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The Art Of Woodworking Automation

The Art of Woodworking Automation

Architectural Arts Streamlines its production process with Cabinet Vision

It’s no secret to any professional woodworker that, while top-notch quality is still in demand, low-tech production belongs to the days of yesteryear.

“Woodworking is challenging,” says Jonah Coleman, production engineer for Iowa-based millwork company Architectural Arts. “When it comes to woodworking, people expect to see a bunch of guys with hand saws, and gluing stuff together. It’s a field that, these days, requires high tech and automation.”

With two facilities — one in Emmetsburg, the other in Des Moines — Architectural Arts is one of the largest millwork companies in the Midwest.

Utilizing a combined manufacturing space of 100,000 square feet and its team of 110 employees, the company has completed more than 6,000 projects in nearly every state in the union since opening in 1998.

Offering everything from design and engineering to production and installation services, Architectural Arts has remained competitive in part because it has implemented technologies that help it retain production quality while increasing efficiency.

After hiccups caused by inaccurate and unreliable CNC code threw a proverbial wrench into the company’s works, it replaced its former CAM system with the Cabinet Vision Screen-To-Machine™ solution by Vero Software.

Coleman — whose wide range of duties includes some project management, drafting and engineering — was the man in charge of implementing the new system.

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Jonah Coleman
Prairie Recital Hall Cedar Rapids
World Food Prize 10
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Jonah Coleman, Production Engineer

Cabinet Vision enables users to create jobs using advanced solid-modeling technology that can automatically generate shop drawings, 3D customer renderings, cutting lists, material requirement information, and job estimates.

Prior to the implementation of Cabinet Vision, engineering and programming staff at Architectural Arts created 2D CAD drawings of jobs and their building methods for submittal to architects and business owners.

Because job data wasn’t entered into a CAM system — or a CAD system able to create solid models — all of the job data had to be manually entered into the company’s former CAM system before the real production work could begin.

“We have more labor savings now because no one has to figure that out,” Coleman says of eliminating the need for data entry after design. “It was somewhat duplicative work, and it was error prone. It was also the point at which someone would say, ‘How are you going to build that?’ ”

While Coleman notes that, compared to the company’s prior method, “it does take a little longer to get submittal drawings done up front,” Cabinet Vision “saves us a lot of time later in the project.”

“Especially on projects where you’re working with an owner versus an architect, the project is visually more understandable with Cabinet Vision,” Coleman says. “There are some submittals to architects that are hard or impossible to explain in 2D that you can show them in 3D.”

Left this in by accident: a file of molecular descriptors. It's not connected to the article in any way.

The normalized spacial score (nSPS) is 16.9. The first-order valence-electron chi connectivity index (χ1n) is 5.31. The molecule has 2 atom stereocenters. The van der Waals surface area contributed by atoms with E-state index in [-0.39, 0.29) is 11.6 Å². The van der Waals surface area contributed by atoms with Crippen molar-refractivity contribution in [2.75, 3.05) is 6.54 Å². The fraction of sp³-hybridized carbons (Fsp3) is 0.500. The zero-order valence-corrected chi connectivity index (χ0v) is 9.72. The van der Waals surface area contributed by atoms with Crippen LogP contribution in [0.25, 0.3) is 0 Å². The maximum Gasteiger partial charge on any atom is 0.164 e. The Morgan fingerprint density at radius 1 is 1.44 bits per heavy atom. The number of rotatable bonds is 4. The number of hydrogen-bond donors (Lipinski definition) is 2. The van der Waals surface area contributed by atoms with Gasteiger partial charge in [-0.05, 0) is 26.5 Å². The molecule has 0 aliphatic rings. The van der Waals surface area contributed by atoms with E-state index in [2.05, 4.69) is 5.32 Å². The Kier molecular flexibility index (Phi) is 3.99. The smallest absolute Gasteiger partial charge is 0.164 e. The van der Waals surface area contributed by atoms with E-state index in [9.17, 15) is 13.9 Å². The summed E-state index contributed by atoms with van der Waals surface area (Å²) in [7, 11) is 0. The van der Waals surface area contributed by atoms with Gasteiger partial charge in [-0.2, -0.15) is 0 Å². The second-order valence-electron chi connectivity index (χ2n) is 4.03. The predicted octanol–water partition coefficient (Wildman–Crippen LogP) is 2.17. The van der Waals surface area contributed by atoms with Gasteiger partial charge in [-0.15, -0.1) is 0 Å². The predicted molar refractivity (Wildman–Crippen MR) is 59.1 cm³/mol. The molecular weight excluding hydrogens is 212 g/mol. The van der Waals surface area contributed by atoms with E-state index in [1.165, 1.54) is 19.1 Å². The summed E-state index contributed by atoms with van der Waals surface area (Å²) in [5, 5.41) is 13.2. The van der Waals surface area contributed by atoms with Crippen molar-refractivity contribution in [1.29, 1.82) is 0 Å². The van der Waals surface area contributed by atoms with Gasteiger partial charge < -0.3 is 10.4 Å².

The vast majority of cabinet production at Architectural Arts is programmed with Cabinet Vision and performed on the company’s “very high-end, modern machinery,” which includes three CNC routers, a duo of edgebanders, dowel machines, and more.

Coleman and his team save time and improve consistency by taking advantage of Cabinet Vision’s ability to apply user-created standards, or UCSs, for specific job conditions. Created by users to tailor programs to suit the specific needs of shops and their jobs, UCSs serve to streamline and reliably automate specific elements of the programming process.

“We do a lot of shapes and funky stuff, and the custom programming abilities in Cabinet Vision makes that easier,” Coleman says. “It allows us to automate a lot of stuff that would take a lot of manual adjustment.”

The three most common types of UCSs include the ability to add or link a part or operation, modify a part or operation, or delete a part or operation.

For Architectural Arts, Coleman has created several UCSs for automating the production of various configurations of cabinets. Those UCSs can easily and repeatedly be applied to fulfill applicable manufacturing needs. “It’s automation of the things that you would have to go do to a cabinet to make changes.”

In addition to the time-saving UCSs, Coleman and his team appreciate the reliability of Cabinet Vision post processing, as well as the ease with which it was implemented at Architectural Arts.

“When you’re doing CNC work, what you see on the screen has to be what you get on your router, and we are confident that is what we get with Cabinet Vision Screen-To-Machine™.”

About the Company
Name: Architectural Arts

Business: Custom millwork


Benefits Achieved

  • Savings in labor due to more efficient planning
  • Custom programming for unique shapes
  • Automation for greater productivity


“When you’re doing CNC work, what you see on the screen has to be what you get on your router, and we are confident that is what we get with Cabinet Vision Screen-To-Machine™.”

Jonah Coleman, Production Engineer

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